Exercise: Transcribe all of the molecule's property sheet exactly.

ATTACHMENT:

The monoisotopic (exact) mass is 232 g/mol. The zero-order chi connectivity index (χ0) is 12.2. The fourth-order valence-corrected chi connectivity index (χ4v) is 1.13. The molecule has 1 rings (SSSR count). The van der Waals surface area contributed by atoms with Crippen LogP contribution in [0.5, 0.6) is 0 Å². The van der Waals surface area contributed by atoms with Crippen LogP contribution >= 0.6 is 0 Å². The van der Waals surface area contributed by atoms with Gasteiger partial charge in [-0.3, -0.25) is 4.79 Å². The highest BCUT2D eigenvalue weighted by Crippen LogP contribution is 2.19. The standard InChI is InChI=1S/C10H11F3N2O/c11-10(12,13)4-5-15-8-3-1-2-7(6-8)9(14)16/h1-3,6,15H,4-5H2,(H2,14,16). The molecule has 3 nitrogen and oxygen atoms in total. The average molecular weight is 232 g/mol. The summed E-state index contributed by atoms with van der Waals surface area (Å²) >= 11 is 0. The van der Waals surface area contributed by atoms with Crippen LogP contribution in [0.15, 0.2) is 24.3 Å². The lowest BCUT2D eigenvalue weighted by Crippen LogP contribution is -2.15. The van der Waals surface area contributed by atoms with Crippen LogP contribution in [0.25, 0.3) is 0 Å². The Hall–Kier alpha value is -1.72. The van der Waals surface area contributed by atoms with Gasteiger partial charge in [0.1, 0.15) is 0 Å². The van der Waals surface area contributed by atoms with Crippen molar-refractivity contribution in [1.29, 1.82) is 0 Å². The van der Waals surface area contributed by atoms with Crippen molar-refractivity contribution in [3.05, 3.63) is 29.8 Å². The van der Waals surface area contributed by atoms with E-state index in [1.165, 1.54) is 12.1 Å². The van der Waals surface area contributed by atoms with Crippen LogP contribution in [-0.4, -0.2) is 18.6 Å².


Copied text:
The monoisotopic (exact) mass is 232 g/mol. The zero-order chi connectivity index (χ0) is 12.2. The fourth-order valence-corrected chi connectivity index (χ4v) is 1.13. The molecule has 1 rings (SSSR count). The van der Waals surface area contributed by atoms with Crippen LogP contribution in [0.5, 0.6) is 0 Å². The van der Waals surface area contributed by atoms with Crippen LogP contribution >= 0.6 is 0 Å². The van der Waals surface area contributed by atoms with Gasteiger partial charge in [-0.3, -0.25) is 4.79 Å². The highest BCUT2D eigenvalue weighted by Crippen LogP contribution is 2.19. The standard InChI is InChI=1S/C10H11F3N2O/c11-10(12,13)4-5-15-8-3-1-2-7(6-8)9(14)16/h1-3,6,15H,4-5H2,(H2,14,16). The molecule has 3 nitrogen and oxygen atoms in total. The average molecular weight is 232 g/mol. The summed E-state index contributed by atoms with van der Waals surface area (Å²) >= 11 is 0. The van der Waals surface area contributed by atoms with Crippen LogP contribution in [0.15, 0.2) is 24.3 Å². The lowest BCUT2D eigenvalue weighted by Crippen LogP contribution is -2.15. The van der Waals surface area contributed by atoms with Crippen LogP contribution in [0.25, 0.3) is 0 Å². The Hall–Kier alpha value is -1.72. The van der Waals surface area contributed by atoms with Gasteiger partial charge in [0.1, 0.15) is 0 Å². The van der Waals surface area contributed by atoms with Crippen molar-refractivity contribution in [1.29, 1.82) is 0 Å². The van der Waals surface area contributed by atoms with Crippen molar-refractivity contribution in [3.05, 3.63) is 29.8 Å². The van der Waals surface area contributed by atoms with E-state index in [1.165, 1.54) is 12.1 Å². The van der Waals surface area contributed by atoms with Crippen LogP contribution in [-0.4, -0.2) is 18.6 Å².